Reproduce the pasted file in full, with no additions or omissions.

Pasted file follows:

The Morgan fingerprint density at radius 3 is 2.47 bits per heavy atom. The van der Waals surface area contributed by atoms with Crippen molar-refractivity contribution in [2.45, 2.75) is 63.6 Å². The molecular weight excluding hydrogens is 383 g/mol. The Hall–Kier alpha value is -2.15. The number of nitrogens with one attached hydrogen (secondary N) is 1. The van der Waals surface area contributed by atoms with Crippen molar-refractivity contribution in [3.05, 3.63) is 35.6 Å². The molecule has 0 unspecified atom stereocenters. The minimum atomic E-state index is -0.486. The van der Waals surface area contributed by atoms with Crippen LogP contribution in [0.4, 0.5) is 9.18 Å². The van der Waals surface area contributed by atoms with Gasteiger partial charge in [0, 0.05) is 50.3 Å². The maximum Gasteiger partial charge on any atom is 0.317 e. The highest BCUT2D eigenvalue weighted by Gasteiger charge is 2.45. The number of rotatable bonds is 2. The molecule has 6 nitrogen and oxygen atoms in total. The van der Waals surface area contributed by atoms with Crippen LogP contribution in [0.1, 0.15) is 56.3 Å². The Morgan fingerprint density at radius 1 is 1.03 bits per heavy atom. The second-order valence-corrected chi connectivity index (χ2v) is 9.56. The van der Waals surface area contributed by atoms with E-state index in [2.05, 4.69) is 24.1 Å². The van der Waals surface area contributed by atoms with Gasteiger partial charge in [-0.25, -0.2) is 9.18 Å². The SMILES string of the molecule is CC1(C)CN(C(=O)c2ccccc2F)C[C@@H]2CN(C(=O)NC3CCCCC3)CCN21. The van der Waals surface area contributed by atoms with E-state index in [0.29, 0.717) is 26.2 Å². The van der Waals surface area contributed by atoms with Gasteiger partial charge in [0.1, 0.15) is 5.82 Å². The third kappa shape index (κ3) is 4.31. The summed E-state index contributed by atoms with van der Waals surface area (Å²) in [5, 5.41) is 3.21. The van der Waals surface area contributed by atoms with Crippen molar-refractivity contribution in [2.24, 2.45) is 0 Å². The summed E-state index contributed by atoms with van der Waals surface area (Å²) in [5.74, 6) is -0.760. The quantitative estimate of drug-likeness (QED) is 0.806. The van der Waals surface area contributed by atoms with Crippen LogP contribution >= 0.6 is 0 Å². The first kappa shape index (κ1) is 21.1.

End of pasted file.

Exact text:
The Morgan fingerprint density at radius 3 is 2.47 bits per heavy atom. The van der Waals surface area contributed by atoms with Crippen molar-refractivity contribution in [2.45, 2.75) is 63.6 Å². The molecular weight excluding hydrogens is 383 g/mol. The Hall–Kier alpha value is -2.15. The number of nitrogens with one attached hydrogen (secondary N) is 1. The van der Waals surface area contributed by atoms with Crippen molar-refractivity contribution in [3.05, 3.63) is 35.6 Å². The molecule has 0 unspecified atom stereocenters. The minimum atomic E-state index is -0.486. The van der Waals surface area contributed by atoms with Crippen LogP contribution in [0.4, 0.5) is 9.18 Å². The van der Waals surface area contributed by atoms with Gasteiger partial charge in [0, 0.05) is 50.3 Å². The maximum Gasteiger partial charge on any atom is 0.317 e. The highest BCUT2D eigenvalue weighted by Gasteiger charge is 2.45. The number of rotatable bonds is 2. The molecule has 6 nitrogen and oxygen atoms in total. The van der Waals surface area contributed by atoms with Crippen LogP contribution in [0.1, 0.15) is 56.3 Å². The Morgan fingerprint density at radius 1 is 1.03 bits per heavy atom. The second-order valence-corrected chi connectivity index (χ2v) is 9.56. The van der Waals surface area contributed by atoms with E-state index in [2.05, 4.69) is 24.1 Å². The van der Waals surface area contributed by atoms with Gasteiger partial charge in [-0.25, -0.2) is 9.18 Å². The SMILES string of the molecule is CC1(C)CN(C(=O)c2ccccc2F)C[C@@H]2CN(C(=O)NC3CCCCC3)CCN21. The van der Waals surface area contributed by atoms with E-state index in [0.29, 0.717) is 26.2 Å². The van der Waals surface area contributed by atoms with Gasteiger partial charge in [0.1, 0.15) is 5.82 Å². The third kappa shape index (κ3) is 4.31. The summed E-state index contributed by atoms with van der Waals surface area (Å²) in [5, 5.41) is 3.21. The van der Waals surface area contributed by atoms with Crippen molar-refractivity contribution in [2.24, 2.45) is 0 Å². The summed E-state index contributed by atoms with van der Waals surface area (Å²) in [5.74, 6) is -0.760. The quantitative estimate of drug-likeness (QED) is 0.806. The van der Waals surface area contributed by atoms with Crippen LogP contribution >= 0.6 is 0 Å². The first kappa shape index (κ1) is 21.1.